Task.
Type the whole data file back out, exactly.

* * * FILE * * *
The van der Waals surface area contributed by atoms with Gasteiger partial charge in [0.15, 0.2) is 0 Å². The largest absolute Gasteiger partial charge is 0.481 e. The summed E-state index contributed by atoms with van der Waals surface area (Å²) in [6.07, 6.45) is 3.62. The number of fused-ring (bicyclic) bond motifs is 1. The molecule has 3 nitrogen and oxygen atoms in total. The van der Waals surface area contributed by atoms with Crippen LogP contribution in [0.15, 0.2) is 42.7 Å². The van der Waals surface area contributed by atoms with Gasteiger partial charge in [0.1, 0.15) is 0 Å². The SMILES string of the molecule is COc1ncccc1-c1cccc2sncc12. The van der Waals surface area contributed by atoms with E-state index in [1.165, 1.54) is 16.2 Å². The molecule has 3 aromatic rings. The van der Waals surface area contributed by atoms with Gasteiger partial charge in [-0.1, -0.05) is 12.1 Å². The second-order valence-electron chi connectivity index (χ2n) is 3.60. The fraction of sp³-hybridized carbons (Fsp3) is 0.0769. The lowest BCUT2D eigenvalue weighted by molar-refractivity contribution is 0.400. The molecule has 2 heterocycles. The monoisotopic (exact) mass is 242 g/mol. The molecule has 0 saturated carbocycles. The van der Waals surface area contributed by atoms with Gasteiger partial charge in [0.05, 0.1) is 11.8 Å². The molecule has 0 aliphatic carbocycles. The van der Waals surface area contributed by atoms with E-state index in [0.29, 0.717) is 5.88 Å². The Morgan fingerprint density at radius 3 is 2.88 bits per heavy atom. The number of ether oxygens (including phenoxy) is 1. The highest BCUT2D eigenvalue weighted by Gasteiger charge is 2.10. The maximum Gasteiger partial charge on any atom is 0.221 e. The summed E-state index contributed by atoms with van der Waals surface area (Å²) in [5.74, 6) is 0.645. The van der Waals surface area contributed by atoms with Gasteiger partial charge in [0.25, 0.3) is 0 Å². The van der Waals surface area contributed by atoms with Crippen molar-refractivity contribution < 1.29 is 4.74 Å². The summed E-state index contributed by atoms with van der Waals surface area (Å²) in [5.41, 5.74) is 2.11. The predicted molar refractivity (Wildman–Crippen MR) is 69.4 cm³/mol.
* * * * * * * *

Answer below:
The van der Waals surface area contributed by atoms with Gasteiger partial charge in [0.15, 0.2) is 0 Å². The largest absolute Gasteiger partial charge is 0.481 e. The summed E-state index contributed by atoms with van der Waals surface area (Å²) in [6.07, 6.45) is 3.62. The number of fused-ring (bicyclic) bond motifs is 1. The molecule has 3 nitrogen and oxygen atoms in total. The van der Waals surface area contributed by atoms with Crippen LogP contribution in [0.15, 0.2) is 42.7 Å². The van der Waals surface area contributed by atoms with Gasteiger partial charge in [0.1, 0.15) is 0 Å². The SMILES string of the molecule is COc1ncccc1-c1cccc2sncc12. The van der Waals surface area contributed by atoms with E-state index in [1.165, 1.54) is 16.2 Å². The molecule has 3 aromatic rings. The van der Waals surface area contributed by atoms with Gasteiger partial charge in [-0.1, -0.05) is 12.1 Å². The second-order valence-electron chi connectivity index (χ2n) is 3.60. The fraction of sp³-hybridized carbons (Fsp3) is 0.0769. The lowest BCUT2D eigenvalue weighted by molar-refractivity contribution is 0.400. The molecule has 2 heterocycles. The monoisotopic (exact) mass is 242 g/mol. The molecule has 0 saturated carbocycles. The van der Waals surface area contributed by atoms with Gasteiger partial charge in [0.05, 0.1) is 11.8 Å². The molecule has 0 aliphatic carbocycles. The van der Waals surface area contributed by atoms with E-state index in [0.29, 0.717) is 5.88 Å². The Morgan fingerprint density at radius 3 is 2.88 bits per heavy atom. The number of ether oxygens (including phenoxy) is 1. The highest BCUT2D eigenvalue weighted by Gasteiger charge is 2.10. The maximum Gasteiger partial charge on any atom is 0.221 e. The summed E-state index contributed by atoms with van der Waals surface area (Å²) in [5.74, 6) is 0.645. The van der Waals surface area contributed by atoms with Gasteiger partial charge in [0.25, 0.3) is 0 Å². The van der Waals surface area contributed by atoms with Crippen molar-refractivity contribution < 1.29 is 4.74 Å². The summed E-state index contributed by atoms with van der Waals surface area (Å²) in [5.41, 5.74) is 2.11. The predicted molar refractivity (Wildman–Crippen MR) is 69.4 cm³/mol.